Transport mechanisms in the anterior intestine of Cryptochiton stelleri



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The in vitro everted sac method of Crane and Wilson as modified by Lawrence was employed in the study of the basic transport mechanisms for salt, water, and organic nutrients, specifically glucose and 3-O-methyl glucose, in the anterior intestine of the marine invertebrate, Crytochiton stelleri. The parameters measured were the sodium flux, sugar flux, water flux, transmural potential, and pH. The experimental conditions imposed upon the tissue included ion replacement, in which one or more ions was replaced in the bathing medium, and the use of inhibitors, particularly anaerobiosis and 1 x 10[raised -6] ouabain. The results of these experiments seem to indicate that sodium ion is actively transported by the anterior chiton gut, and that this transport is ouabain sensitive and is inhibited by anaerobic conditions. The movement of potassium, chloride, and water is most likely passive. The active transport of glucose and 3-O-methyl glucose is dependent upon the presence of sodium. The negative potential across the anterior gut appears to be the result of the active transport of hydrogen ion from the serosal to the mucosal compartment. This transport is ouabain insensitive but is inhibited by anaerobic conditions. A model for the transport mechanisms in the anterior chiton gut encompassing these observations is proposed.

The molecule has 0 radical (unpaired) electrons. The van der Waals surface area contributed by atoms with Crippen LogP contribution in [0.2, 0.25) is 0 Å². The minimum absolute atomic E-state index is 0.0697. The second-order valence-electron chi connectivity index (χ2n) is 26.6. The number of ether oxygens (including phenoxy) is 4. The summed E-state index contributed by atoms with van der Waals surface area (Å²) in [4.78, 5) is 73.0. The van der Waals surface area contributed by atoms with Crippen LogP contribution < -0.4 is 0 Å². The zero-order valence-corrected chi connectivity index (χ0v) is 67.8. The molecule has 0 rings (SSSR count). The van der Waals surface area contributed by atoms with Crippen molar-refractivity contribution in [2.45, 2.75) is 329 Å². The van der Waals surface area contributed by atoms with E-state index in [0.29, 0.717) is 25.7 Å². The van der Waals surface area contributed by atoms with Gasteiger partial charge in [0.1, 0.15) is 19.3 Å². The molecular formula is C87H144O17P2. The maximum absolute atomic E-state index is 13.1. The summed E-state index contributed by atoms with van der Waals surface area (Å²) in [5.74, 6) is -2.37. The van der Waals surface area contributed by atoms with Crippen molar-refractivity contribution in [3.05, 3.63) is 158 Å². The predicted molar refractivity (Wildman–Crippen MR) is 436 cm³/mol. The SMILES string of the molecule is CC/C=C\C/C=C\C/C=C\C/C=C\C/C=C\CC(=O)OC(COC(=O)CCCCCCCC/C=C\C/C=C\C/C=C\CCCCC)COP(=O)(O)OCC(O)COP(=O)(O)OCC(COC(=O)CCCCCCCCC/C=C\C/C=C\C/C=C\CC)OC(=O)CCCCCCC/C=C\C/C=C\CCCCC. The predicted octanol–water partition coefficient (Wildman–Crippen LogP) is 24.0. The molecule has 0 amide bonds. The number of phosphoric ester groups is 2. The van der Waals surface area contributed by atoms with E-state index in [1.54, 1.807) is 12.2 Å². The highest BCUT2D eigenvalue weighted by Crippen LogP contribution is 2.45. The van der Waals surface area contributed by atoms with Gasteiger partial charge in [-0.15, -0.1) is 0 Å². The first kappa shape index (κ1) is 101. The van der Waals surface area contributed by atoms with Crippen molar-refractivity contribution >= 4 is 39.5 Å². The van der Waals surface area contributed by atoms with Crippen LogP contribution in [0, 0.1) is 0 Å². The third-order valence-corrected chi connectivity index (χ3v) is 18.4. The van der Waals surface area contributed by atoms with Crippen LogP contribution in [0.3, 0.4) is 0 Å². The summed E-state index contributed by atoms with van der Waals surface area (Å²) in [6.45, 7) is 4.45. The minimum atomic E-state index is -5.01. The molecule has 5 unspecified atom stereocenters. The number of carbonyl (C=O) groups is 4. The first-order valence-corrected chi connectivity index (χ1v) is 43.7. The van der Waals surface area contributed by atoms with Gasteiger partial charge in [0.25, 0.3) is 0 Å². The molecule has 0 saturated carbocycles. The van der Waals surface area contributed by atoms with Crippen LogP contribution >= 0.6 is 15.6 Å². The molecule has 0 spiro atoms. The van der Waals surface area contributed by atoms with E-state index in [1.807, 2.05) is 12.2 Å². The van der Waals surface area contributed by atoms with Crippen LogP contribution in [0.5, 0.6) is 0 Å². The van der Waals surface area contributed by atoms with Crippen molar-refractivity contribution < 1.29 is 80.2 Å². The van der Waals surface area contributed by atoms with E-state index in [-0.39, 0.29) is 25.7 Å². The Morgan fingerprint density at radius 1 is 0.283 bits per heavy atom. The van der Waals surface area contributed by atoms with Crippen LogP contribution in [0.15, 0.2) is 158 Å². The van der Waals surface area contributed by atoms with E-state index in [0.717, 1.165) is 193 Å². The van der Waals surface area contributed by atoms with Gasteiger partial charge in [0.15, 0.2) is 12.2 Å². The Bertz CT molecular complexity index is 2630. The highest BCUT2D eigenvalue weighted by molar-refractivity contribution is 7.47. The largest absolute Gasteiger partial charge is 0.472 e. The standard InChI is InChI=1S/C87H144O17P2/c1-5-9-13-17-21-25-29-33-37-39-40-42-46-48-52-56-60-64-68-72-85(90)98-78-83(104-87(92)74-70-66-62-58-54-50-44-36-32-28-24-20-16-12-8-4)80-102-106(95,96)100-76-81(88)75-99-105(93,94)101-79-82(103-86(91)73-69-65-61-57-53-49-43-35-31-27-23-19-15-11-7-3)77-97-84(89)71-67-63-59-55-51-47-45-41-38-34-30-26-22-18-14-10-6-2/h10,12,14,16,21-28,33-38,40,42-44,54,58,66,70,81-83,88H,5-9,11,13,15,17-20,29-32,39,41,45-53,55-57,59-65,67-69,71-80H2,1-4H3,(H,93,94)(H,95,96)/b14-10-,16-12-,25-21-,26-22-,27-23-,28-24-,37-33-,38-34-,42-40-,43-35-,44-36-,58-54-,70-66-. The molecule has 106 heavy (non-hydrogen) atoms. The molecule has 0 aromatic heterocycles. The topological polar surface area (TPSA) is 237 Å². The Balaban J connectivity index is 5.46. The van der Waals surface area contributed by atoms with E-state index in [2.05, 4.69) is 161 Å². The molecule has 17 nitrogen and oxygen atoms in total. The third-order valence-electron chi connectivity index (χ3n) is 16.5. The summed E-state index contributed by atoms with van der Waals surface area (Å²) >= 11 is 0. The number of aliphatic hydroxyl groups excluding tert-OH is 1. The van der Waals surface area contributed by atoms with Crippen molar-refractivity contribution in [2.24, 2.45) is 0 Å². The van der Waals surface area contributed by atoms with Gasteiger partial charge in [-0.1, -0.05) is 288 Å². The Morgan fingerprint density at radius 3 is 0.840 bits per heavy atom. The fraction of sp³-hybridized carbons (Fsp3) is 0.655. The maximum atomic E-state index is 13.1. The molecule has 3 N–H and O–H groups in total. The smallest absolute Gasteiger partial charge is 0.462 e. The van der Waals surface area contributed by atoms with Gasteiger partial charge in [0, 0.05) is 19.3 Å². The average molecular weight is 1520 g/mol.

Giant Pacific chiton, Biological transport, Active, Energy metabolism